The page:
Foch: Supreme Allied Commander in the Great War
Ferdinand Foch is the prototype of the twentieth-century general. Better than any other general of the First World War, Foch came to understand how technology and modern alliance systems had changed the nature of warfare. He is most famous for his role as Allied commander in chief in 1918. In this position, unparalleled in the history of warfare, Foch welded together the disparate war efforts of France, Great Britain, the United States, Italy, and Belgium. Now fighting as a more coherent whole, the Allies repulsed the German spring offensives of 1918 and returned to the attack themselves in the summer. In this role, Foch foreshadowed the similar roles played by other commanders of large coalitions, such as Dwight Eisenhower in World War II and Norman Schwarzkopf in Desert Storm.
Foch's other important legacy is his public dispute with French prime minister Georges Clemenceau during the armistice and peace negotiations. Foch argued strongly for the creation of Allied bridgeheads across the Rhine River to ensure that a less populous and less industrialized France could defeat a vengeful Germany in the future if necessary. His public quarrels with Clemenceau, who did not share Foch's opinion and did not care for his interference, left the French Third Republic with a civil-military crisis as menacing as the one with which it began World War I. Foch's legacies are both positive and negative, but he left a profound impact on the twentieth century. Michael S. Neiberg masterfully analyzes this complex man and provides a solid overview of French political history against the fabric of the twentieth century's first industrialized war.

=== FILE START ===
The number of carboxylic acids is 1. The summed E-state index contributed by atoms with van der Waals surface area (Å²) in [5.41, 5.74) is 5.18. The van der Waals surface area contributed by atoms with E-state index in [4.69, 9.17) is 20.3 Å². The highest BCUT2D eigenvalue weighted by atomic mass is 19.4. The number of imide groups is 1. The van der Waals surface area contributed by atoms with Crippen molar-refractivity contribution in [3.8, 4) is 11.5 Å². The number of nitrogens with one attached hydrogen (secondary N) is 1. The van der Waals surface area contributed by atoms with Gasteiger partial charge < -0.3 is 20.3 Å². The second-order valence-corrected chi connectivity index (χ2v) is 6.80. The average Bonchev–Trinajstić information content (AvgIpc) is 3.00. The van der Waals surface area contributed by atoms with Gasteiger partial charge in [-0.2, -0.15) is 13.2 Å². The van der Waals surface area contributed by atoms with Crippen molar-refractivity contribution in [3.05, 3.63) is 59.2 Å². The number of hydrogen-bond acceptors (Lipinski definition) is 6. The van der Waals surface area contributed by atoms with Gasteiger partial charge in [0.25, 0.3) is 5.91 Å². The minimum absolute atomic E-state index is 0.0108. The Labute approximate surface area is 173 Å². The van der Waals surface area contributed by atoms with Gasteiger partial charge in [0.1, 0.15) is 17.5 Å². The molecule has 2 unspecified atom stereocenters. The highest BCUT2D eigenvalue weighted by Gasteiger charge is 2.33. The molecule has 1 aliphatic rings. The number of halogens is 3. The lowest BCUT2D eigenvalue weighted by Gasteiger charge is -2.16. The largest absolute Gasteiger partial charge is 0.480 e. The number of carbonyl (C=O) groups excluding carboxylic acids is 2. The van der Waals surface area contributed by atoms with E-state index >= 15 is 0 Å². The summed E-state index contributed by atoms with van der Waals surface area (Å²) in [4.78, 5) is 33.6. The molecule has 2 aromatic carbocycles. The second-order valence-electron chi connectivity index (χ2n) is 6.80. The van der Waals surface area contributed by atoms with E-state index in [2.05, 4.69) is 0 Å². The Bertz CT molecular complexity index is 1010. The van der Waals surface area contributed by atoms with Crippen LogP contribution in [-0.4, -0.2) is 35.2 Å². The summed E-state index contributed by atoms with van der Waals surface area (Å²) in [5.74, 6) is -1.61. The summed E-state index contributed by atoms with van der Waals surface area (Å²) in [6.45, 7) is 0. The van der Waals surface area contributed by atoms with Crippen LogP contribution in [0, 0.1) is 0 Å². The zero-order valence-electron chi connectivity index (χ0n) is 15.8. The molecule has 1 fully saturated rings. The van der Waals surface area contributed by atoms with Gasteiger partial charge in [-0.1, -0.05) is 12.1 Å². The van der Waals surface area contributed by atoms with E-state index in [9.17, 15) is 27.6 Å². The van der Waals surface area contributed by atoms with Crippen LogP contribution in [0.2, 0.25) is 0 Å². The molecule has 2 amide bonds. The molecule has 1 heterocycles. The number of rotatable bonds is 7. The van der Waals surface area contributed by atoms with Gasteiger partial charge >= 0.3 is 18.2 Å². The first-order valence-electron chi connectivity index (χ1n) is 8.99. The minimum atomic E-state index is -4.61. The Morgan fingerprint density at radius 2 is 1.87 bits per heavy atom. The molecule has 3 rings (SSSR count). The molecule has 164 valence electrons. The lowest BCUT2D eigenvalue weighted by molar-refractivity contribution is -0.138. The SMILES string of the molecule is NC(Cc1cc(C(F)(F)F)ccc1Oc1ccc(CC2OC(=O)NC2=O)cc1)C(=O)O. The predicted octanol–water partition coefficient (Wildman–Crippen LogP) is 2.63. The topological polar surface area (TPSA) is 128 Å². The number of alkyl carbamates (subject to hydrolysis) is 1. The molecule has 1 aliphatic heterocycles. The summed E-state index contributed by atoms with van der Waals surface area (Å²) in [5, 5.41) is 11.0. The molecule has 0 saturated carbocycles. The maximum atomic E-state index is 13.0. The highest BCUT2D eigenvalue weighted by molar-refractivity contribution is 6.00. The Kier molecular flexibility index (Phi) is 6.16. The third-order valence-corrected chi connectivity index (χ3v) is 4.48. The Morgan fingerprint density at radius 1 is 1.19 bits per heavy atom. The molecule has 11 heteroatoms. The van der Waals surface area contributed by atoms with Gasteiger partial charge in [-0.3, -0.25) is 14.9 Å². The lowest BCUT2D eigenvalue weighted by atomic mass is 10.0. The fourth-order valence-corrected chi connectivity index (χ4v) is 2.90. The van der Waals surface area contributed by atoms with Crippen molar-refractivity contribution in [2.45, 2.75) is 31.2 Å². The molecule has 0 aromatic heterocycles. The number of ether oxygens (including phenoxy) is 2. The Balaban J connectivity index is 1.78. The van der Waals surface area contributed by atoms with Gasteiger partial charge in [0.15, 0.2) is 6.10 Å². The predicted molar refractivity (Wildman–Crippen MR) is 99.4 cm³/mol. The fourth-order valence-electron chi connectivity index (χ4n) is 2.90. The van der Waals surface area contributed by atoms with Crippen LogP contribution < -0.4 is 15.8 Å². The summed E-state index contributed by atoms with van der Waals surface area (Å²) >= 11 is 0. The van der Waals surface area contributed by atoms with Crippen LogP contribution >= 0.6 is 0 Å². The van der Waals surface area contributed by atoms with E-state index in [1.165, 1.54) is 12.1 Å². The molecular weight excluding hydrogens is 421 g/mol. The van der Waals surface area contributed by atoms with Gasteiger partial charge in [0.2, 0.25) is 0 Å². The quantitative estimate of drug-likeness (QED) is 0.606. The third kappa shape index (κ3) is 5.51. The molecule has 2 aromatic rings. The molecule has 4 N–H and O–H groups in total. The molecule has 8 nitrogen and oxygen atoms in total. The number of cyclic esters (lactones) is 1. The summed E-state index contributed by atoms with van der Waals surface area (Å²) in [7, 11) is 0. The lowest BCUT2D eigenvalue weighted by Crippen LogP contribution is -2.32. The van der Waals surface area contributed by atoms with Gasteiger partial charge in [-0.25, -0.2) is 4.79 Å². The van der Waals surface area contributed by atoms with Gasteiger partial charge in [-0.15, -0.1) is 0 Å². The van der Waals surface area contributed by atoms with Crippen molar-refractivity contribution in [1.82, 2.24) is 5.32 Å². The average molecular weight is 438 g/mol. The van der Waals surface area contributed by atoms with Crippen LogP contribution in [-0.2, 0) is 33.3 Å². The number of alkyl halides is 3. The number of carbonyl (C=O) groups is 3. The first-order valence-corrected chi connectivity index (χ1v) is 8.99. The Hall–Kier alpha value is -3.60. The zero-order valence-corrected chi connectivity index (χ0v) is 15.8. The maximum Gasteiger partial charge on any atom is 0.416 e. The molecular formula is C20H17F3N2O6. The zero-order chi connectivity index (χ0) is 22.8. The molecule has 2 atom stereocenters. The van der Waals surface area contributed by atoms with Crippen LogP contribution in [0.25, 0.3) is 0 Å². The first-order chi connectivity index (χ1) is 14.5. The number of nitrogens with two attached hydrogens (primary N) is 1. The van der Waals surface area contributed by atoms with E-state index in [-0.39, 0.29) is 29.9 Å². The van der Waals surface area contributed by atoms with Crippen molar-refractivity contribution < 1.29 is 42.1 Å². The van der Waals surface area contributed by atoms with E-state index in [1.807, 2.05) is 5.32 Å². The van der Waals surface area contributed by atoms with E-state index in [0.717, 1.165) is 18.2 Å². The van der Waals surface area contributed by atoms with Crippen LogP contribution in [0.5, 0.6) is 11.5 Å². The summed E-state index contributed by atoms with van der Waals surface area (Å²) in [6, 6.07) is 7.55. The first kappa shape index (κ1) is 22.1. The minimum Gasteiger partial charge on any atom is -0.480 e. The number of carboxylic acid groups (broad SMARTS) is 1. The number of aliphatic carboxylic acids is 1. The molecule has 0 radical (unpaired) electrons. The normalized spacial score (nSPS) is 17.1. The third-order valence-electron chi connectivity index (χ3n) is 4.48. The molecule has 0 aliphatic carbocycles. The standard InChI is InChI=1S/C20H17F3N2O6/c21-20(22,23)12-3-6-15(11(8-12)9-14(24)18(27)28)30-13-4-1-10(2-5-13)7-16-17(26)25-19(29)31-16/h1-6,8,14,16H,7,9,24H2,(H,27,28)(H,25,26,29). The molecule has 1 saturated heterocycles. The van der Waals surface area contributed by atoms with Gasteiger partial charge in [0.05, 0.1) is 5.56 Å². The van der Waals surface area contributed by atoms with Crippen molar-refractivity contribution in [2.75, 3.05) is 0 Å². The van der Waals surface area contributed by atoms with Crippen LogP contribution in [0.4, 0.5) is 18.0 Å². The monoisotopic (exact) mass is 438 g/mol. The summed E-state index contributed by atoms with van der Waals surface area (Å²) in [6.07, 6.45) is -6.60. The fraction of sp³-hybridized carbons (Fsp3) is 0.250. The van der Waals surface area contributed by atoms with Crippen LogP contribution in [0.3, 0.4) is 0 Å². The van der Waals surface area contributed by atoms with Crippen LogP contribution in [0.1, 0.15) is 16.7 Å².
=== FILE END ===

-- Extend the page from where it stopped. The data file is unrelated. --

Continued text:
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The short military biography “Foch: Supreme Allied Commander” by Michael S. Nieberg presents the case for Foch as a compassioned and savvy Great War commander whose prophetic insight a regarding the ... Read full review
Chapter 1 The Formation of Ferdinand Foch
Chapter 2 Foch and the Crisis of 1914
The Flanders Campaigns
Chapter 4 Verdun the Somme and the Frustrations of Modern War
Chapter 5 Becoming Generalissimo
Chapter 6 Winning the War
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Allied armies American Amiens argued armistice Army commander artillery B. H. Liddell Hart battle Beauvais agreement began Belgian Belgium bridgeheads Britain British Army Castelnau casualties Channel ports chief of staff defensive despite divisions École Supérieur Falkenhayn Fayolle Ferdinand Foch fight Flanders Foch believed Foch Paris Foch told Foch versus Clemenceau Foch’s France France’s French Army French forces Galliéni Georges Clemenceau German armies German attack German offensive Haig Haig’s Henry Wilson infantry Italian Jean Autin Joffre’s Joseph Joffre Les Invalides Lloyd George Lorraine Mangin Marne Marne River Maxime Weygand Memoirs Metz Mihiel Morhange Napoleon Nivelle October officers operations Orléans Boston peace Pershing Pershing’s Pétain Plan XVII Poincaré political politicians prime minister Récouly resume the offensive retreat Rhenish Republic Rhine River Rhineland Russia Second Army Somme Somme River strategic Supérieur de Guerre Supreme War Council tactics told Foch treaty Twentieth Corps Verdun victory wanted western front Ypres